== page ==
During the past forty years, thousands of studies have been carried out on the subject of happiness. Some have explored the levels of happiness or dissatisfaction associated with typical daily activities, such as working, seeing friends, or doing household chores. Others have tried to determine the extent to which income, family, religion, and other factors are associated with the satisfaction people feel about their lives. The Gallup organization has begun conducting global surveys of happiness, and several countries are considering publishing periodic reports on the growth or decline of happiness among their people. One nation, tiny Bhutan, has actually made "Gross National Happiness" the central aim of its domestic policy. How might happiness research affect government policy in the United States--and beyond? In The Politics of Happiness, former Harvard president Derek Bok examines how governments could use the rapidly growing research data on what makes people happy--in a variety of policy areas to increase well-being and improve the quality of life for all their citizens.

Bok first describes the principal findings of happiness researchers. He considers how reliable the results appear to be and whether they deserve to be taken into account in devising government policies. Recognizing both the strengths and weaknesses of happiness research, Bok looks at the policy implications for economic growth, equality, retirement, unemployment, health care, mental health, family programs, education, and government quality, among other subjects. Timely and incisive, The Politics of Happiness sheds new light on what makes people happy and how government policy could foster greater satisfaction for all.

The United States has long been a model for accessible, affordable education, as exemplified by the country's public universities. And yet less than 60 percent of the students entering American universities today are graduating. Why is this happening, and what can be done? Crossing the Finish Line provides the most detailed exploration ever of college completion at America's public universities. This groundbreaking book sheds light on such serious issues as dropout rates linked to race, gender, and socioeconomic status.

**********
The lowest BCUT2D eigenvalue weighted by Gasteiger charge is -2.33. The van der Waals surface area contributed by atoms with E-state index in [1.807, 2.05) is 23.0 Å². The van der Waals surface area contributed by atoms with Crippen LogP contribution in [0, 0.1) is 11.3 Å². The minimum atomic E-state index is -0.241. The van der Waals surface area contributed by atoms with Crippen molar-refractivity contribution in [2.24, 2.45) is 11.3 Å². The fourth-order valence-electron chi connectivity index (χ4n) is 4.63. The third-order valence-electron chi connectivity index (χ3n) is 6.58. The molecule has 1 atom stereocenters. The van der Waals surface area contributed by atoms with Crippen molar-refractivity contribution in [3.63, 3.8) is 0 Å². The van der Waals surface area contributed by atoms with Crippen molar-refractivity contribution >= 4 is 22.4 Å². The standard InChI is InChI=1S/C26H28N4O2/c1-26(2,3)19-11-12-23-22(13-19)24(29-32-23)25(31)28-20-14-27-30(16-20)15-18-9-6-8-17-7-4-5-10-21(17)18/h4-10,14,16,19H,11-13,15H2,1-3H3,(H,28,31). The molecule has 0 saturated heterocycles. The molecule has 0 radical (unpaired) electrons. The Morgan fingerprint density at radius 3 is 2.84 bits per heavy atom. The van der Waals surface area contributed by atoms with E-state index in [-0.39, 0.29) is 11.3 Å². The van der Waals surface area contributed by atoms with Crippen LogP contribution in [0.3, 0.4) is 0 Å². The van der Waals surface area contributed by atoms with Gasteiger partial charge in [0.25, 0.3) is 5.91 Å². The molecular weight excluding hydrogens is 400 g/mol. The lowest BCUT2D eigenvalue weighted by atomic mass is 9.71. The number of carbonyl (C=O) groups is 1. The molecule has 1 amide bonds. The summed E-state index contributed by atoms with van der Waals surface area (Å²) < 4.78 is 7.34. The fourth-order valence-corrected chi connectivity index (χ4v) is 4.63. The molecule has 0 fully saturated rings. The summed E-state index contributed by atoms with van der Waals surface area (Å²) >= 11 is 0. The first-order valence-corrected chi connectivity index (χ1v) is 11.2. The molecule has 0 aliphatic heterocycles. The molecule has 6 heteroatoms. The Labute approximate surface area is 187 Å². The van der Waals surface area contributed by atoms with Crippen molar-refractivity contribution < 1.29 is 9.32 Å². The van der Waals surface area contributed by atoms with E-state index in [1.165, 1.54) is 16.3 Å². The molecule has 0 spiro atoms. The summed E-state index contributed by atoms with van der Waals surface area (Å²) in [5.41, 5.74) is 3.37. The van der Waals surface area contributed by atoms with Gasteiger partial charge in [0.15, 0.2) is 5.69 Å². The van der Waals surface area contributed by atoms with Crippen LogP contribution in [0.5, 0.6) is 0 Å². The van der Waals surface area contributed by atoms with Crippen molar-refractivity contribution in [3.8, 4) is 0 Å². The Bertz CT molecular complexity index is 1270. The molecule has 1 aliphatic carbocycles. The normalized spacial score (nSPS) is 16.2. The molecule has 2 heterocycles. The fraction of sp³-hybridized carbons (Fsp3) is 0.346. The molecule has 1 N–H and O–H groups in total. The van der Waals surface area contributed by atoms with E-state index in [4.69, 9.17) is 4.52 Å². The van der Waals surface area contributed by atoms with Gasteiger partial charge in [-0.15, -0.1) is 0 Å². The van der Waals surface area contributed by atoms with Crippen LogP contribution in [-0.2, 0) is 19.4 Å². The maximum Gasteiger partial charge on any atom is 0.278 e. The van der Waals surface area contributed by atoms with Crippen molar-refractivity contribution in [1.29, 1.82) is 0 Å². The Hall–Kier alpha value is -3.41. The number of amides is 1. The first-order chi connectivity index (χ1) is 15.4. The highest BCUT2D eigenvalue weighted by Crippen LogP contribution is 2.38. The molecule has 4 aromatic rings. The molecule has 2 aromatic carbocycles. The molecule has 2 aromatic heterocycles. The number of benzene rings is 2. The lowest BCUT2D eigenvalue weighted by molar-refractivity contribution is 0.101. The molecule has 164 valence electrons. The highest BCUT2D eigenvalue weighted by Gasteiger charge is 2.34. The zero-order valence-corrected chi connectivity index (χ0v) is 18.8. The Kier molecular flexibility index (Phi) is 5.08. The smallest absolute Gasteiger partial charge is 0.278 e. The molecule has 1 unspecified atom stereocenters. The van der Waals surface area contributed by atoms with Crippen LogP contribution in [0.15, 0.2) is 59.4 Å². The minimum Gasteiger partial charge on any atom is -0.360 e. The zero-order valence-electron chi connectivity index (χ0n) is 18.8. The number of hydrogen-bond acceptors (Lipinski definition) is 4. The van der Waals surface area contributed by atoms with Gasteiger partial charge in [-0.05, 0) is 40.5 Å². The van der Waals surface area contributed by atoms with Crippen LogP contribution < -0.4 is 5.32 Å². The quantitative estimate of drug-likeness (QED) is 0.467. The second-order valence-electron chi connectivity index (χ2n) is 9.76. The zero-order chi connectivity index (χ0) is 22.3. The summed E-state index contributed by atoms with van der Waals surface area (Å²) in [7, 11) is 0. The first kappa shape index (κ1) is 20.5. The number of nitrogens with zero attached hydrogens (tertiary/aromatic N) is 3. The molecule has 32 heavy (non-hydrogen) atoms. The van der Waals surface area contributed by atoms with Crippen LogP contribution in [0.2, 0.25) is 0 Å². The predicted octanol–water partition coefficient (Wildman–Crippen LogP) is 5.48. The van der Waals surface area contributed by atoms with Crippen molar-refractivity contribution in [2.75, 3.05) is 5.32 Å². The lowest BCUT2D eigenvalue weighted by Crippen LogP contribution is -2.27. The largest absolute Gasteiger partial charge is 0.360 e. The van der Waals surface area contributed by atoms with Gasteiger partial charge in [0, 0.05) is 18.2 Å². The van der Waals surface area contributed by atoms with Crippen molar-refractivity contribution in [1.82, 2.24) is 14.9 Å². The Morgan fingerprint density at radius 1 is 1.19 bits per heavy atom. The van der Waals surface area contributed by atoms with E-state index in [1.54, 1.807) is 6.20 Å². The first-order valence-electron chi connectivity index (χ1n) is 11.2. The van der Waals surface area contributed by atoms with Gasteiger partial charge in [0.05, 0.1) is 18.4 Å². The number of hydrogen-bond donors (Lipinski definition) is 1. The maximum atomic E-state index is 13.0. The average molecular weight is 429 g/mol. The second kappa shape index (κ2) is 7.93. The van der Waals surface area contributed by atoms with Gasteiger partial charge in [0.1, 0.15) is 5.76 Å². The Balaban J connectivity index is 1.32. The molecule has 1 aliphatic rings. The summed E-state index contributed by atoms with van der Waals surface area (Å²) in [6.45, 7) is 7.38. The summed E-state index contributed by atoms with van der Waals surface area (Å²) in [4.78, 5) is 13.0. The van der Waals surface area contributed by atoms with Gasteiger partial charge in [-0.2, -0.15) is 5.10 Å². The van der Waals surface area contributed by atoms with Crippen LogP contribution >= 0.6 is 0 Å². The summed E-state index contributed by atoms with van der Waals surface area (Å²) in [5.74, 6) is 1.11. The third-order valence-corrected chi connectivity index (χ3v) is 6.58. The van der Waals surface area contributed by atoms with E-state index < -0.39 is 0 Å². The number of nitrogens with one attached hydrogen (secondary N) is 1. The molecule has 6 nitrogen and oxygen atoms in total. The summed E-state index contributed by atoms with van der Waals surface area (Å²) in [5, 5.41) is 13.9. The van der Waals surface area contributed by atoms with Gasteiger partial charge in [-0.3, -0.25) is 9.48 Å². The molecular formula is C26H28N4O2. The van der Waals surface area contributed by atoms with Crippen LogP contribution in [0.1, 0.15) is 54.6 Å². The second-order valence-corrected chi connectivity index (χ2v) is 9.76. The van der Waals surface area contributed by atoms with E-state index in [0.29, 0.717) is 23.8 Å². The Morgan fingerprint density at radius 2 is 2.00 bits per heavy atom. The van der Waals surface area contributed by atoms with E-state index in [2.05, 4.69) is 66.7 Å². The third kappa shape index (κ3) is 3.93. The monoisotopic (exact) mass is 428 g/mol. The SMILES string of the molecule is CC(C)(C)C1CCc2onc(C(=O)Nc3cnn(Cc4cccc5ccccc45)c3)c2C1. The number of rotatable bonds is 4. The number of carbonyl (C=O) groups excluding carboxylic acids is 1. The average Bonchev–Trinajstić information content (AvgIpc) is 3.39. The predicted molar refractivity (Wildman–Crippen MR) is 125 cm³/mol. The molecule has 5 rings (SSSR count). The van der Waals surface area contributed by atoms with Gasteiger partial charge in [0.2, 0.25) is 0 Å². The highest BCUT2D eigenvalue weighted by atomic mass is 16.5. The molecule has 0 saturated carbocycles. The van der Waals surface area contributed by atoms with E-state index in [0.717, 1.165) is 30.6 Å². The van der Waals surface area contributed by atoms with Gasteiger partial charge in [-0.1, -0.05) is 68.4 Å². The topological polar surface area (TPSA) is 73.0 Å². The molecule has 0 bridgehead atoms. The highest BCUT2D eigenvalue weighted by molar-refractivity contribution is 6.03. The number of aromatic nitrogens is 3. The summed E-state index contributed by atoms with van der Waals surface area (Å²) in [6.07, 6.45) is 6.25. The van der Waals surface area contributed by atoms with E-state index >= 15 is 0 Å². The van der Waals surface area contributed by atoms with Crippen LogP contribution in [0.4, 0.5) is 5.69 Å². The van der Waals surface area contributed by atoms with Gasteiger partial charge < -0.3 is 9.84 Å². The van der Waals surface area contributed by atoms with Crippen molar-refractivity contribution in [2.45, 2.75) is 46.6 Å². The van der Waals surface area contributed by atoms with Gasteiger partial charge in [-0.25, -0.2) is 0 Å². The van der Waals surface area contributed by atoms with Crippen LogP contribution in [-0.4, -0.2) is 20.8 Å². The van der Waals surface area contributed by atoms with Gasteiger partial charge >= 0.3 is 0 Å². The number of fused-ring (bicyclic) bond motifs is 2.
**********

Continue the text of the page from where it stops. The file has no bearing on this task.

Probing graduation rates at twenty-one flagship public universities and four statewide systems of public higher education, the authors focus on the progress of students in the entering class of 1999--from entry to graduation, transfer, or withdrawal. They examine the effects of parental education, family income, race and gender, high school grades, test scores, financial aid, and characteristics of universities attended (especially their selectivity). The conclusions are compelling: minority students and students from poor families have markedly lower graduation rates--and take longer to earn degrees--even when other variables are taken into account. Noting the strong performance of transfer students and the effects of financial constraints on student retention, the authors call for improved transfer and financial aid policies, and suggest ways of improving the sorting processes that match students to institutions.


An outstanding combination of evidence and analysis, Crossing the Finish Line should be read by everyone who cares about the nation's higher education system.

Higher Education in America is a landmark work--a comprehensive and authoritative analysis of the current condition of our colleges and universities from former Harvard president Derek Bok, one of the nation's most respected education experts. Sweepingly ambitious in scope, this is a deeply informed and balanced assessment of the many strengths as well as the weaknesses of American higher education today. At a time when colleges and universities have never been more important to the lives and opportunities of students or to the progress and prosperity of the nation, Bok provides a thorough examination of the entire system, public and private, from community colleges and small liberal arts colleges to great universities with their research programs and their medical, law, and business schools. Drawing on the most reliable studies and data, he determines which criticisms of higher education are unfounded or exaggerated, which are issues of genuine concern, and what can be done to improve matters.

Some of the subjects considered are long-standing, such as debates over the undergraduate curriculum and concerns over rising college costs. Others are more recent, such as the rise of for-profit institutions and massive open online courses (MOOCs). Additional topics include the quality of undergraduate education, the stagnating levels of college graduation, the problems of university governance, the strengths and weaknesses of graduate and professional education, the environment for research, and the benefits and drawbacks of the pervasive competition among American colleges and universities.